You wrote: You didn't answer my question. How is it not discrimination?

crazy_legs_1205 wrote: You asked "how is not allowing citizens to marry because they are homosexual not discrimination". My point is, being against same-sex marriage isn't the same as being against gay people. We don't forbid same-sex marriage because we don't like people's sexual orientation. We forbid it because two people of the same sex marrying doesn't fit into the definition of "marriage". It's not about sexuality; it's about upholding the definition of marriage.

You wrote: A definition that is based on a Judeo-Christian belief. A definition, which was in fact changed in many states to specifically say "between a man and a woman" to prevent homosexuals from getting married. Laws changing the definition of marriage were passed with the sole purpose of removing a group's civil rights just for being different. THAT is discrimination.

schyzofroggy wrote: Agree, well said

crazy_legs_1205 wrote: Are you sure about that? There's a branch of Judaism that allows same-sex marriages, and there are certain Christian churches that do as well. Even if you do consider it "discrimination," I'd say that not allowing gays in the military is even more discriminatory. That is undoubtedly about their sexuality and nothing else.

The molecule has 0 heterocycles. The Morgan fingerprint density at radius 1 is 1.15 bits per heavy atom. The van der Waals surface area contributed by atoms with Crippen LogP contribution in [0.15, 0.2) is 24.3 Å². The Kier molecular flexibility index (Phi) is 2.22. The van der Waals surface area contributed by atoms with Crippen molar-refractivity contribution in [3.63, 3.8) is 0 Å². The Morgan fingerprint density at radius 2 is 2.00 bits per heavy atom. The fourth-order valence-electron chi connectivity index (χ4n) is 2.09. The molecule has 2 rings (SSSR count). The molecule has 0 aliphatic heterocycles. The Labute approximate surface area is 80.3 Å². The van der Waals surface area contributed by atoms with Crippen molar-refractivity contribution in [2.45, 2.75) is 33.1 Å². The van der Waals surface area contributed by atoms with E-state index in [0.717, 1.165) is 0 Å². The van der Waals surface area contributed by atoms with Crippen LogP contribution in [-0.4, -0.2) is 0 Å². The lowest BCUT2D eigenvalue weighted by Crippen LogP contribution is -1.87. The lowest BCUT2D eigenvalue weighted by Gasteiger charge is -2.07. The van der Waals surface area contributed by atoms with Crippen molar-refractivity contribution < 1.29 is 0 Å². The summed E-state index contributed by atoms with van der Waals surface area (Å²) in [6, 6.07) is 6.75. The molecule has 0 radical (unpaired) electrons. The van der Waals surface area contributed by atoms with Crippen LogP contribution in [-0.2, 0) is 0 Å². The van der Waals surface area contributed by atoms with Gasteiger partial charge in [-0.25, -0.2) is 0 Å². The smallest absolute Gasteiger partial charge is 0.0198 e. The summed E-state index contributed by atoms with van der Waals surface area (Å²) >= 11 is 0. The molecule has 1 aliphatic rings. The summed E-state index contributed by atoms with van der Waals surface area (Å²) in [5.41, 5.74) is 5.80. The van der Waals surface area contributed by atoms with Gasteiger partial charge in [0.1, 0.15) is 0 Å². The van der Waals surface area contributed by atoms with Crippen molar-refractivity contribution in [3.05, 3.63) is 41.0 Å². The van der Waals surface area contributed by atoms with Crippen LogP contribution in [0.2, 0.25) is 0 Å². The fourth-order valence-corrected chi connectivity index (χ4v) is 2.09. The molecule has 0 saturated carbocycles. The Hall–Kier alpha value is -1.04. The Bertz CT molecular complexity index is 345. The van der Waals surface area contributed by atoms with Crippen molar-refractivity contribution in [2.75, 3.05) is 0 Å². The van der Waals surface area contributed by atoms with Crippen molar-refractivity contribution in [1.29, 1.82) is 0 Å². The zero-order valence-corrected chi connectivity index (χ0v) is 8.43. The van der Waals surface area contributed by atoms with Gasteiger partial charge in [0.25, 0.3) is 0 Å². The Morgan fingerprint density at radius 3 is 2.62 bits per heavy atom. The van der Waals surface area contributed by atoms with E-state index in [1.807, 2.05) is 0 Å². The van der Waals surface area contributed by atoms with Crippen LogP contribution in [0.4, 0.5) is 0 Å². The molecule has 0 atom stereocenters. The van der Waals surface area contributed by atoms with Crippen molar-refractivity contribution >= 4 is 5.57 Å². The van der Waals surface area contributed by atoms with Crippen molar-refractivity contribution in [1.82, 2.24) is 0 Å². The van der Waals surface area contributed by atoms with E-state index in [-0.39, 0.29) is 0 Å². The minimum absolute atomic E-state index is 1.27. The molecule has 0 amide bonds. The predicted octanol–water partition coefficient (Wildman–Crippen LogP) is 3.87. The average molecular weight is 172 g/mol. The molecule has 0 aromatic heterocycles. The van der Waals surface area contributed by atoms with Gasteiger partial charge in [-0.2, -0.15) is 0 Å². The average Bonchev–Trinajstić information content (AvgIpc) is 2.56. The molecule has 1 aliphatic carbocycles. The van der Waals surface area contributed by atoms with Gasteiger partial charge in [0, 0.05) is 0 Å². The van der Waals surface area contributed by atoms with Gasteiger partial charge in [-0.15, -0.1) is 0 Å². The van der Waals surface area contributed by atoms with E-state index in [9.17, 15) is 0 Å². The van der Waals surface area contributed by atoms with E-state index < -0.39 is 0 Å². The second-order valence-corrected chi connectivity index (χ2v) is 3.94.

You wrote: The military’s Don’t Ask, Don’t Tell policy does not prohibit homosexuals from joining the military. Homosexuals are free to join the military if they choose. The military opposed desegregation, but they adapted. Don’t Ask, Don’t Tell may not necessarily be politically correct, but its progress.

Function: adjective
Etymology: Latin Judaeus Jew -- more at JEW
: having historical roots in both Judaism and Christianity

Judeo-Christian refers to a commonly held belief. Yes I know that there are different denominations that do condone same sex marriage, Unitarians for example which are the church that my Lesbian cousins attend, but these are looked upon by Judaism and Christianity as fringe groups. A lot of Jews and Christians follow the belief set forth in the bible. Just because it is in the bible, that doesn't mean that people should be stripped of their civil liberties.

LSyd wrote: Not all children who live with homosexual couples are adopted. An example is my brother's friend. His father divorced and left, and his mother is now in a lesbian relationship. He is currently living with his mother and her partner.

This kid is perfectly normal, despite living in a house with the two "parents" being the same sex. There is nothing wrong with this, just like there shouldn't be anything wrong with a homosexual couple adopting a child if it is in the child's best interests. But for that to be possible, there needs to be some form of legal recognition for a homosexual relationship equivalent to marriage which is currently available to heterosexual couples, and adoption needs to be available to people in said legally recognized relationship.

You wrote: Agreed. Two of my cousins are gay with children, and they are perfectly normal well-adjusted kids. Granted they have their average teen issues, but no more than any other kid.